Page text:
HOW TO LUXURY SAFARI IN AFRICA
Africa is so often a longed-for holiday destination but one that is often put off for fear of the unknown. How does a safari work, how do I choose a lodge, what do I pack!?
The questions can be endless, but it really isn’t that hard with a little forward planning, some handy tips and good travel advice. You will be boarding a South African Airways plane before you know it!
How do I choose my safari lodge?
If you have already done a google search on safari lodges in Africa you will know it is an overwhelming and daunting experience with so many lodges to choose from, where do you begin? The good news is there is a lodge to suit all personalities and travel styles, be that couples, singles, families or even groups. Lodge sizes can vary from a small lodge with only 8 rooms to a large luxury lodge having 60 plus rooms. A family with small children may feel more relaxed with the general liveliness of a larger lodge whereas a family with teenagers may be perfectly fine in one of the more intimate smaller camps. If you have special interests such as bird watching some camps have specialists on site to take you on walks when you are not on safari and some even have photographers to spend time with you honing your skills.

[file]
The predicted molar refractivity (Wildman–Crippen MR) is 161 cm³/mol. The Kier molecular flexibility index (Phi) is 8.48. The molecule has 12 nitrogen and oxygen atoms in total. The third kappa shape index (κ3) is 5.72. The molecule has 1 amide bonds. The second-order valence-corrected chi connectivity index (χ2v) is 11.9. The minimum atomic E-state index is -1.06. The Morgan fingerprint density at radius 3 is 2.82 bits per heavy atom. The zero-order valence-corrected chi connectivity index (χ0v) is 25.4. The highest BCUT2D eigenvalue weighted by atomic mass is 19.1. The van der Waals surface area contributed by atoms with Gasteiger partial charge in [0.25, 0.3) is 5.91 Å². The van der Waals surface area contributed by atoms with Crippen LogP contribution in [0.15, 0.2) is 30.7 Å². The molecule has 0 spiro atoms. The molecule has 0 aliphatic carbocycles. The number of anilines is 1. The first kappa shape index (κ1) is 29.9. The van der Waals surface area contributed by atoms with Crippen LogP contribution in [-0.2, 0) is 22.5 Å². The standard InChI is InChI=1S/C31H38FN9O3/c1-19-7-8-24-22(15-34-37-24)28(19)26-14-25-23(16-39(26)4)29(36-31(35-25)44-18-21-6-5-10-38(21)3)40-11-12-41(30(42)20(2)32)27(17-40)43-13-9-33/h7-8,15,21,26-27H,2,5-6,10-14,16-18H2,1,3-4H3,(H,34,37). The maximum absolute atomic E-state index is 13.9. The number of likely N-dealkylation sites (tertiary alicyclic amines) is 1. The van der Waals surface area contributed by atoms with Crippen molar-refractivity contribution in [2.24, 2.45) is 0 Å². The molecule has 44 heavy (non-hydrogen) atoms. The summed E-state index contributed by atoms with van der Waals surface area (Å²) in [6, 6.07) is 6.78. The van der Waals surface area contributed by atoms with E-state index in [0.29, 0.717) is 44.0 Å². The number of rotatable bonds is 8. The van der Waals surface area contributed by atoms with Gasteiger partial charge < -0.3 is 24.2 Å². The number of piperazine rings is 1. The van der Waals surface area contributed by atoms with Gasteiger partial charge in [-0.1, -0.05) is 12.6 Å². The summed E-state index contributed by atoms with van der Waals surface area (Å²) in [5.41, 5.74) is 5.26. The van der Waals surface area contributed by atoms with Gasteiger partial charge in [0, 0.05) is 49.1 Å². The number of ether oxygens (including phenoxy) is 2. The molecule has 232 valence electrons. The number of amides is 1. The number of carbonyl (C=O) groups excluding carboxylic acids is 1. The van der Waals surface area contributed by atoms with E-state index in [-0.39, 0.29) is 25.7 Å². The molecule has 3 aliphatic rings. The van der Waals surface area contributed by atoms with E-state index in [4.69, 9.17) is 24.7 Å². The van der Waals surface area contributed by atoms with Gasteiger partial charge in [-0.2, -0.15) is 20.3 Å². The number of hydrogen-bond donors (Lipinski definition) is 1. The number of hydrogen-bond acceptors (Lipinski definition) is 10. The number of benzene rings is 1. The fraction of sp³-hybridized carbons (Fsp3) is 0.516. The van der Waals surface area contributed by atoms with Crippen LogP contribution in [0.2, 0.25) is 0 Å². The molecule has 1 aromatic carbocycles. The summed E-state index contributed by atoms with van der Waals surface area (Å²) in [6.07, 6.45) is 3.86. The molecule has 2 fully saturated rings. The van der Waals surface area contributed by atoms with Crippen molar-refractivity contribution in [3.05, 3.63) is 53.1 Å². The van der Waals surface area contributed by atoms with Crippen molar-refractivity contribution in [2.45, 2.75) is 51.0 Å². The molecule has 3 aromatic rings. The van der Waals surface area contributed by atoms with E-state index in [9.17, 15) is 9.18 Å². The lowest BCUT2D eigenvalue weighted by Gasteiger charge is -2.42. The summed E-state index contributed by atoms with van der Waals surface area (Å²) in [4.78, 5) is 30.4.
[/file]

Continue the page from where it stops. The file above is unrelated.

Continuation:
You may also have noticed the terms Private Concessions and Private Reserves and wondered what they mean? Private Concessions are within the border of Kruger National Park and they pay a fee to do so. A Private Reserve lies outside or adjacent to the National Park sharing a fenceless border. Both operate similarly in that a private game lodge gives you a superior viewing experience by allowing you to travel off-road to track animals and get up close wherever they may be. This can have you unbelievably a short 2 metres from a cheetah as I experienced recently!
What do I wear on safari?
You don’t need to go full Safari Ranger with your pre-holiday shopping but do plan on buying/packing colours such as grey, khaki and beige! I did mix it up and sneak in some black (it’s my favourite colour) and there is always one in every group that needs to choose their safari to wear their favourite statement piece but this is not the time. So really do try and be sensitive to your location and environment as the animals are spooked by bright colours and this is why you are there, don’t scare them away!
Also remember it is COLD, more so at certain times of the year, like winter (Doh!) but even in summer the mornings are brisk, so don’t forget warm coats, gloves, beanies and socks (safari approved colours of course). Layer yourself up as you will leave in the cold and be heading back possibly in 30deg. Raincoats are mostly supplied and on very cold days you might even be treated to hot water bottles and blankets!
Can I take a suitcase?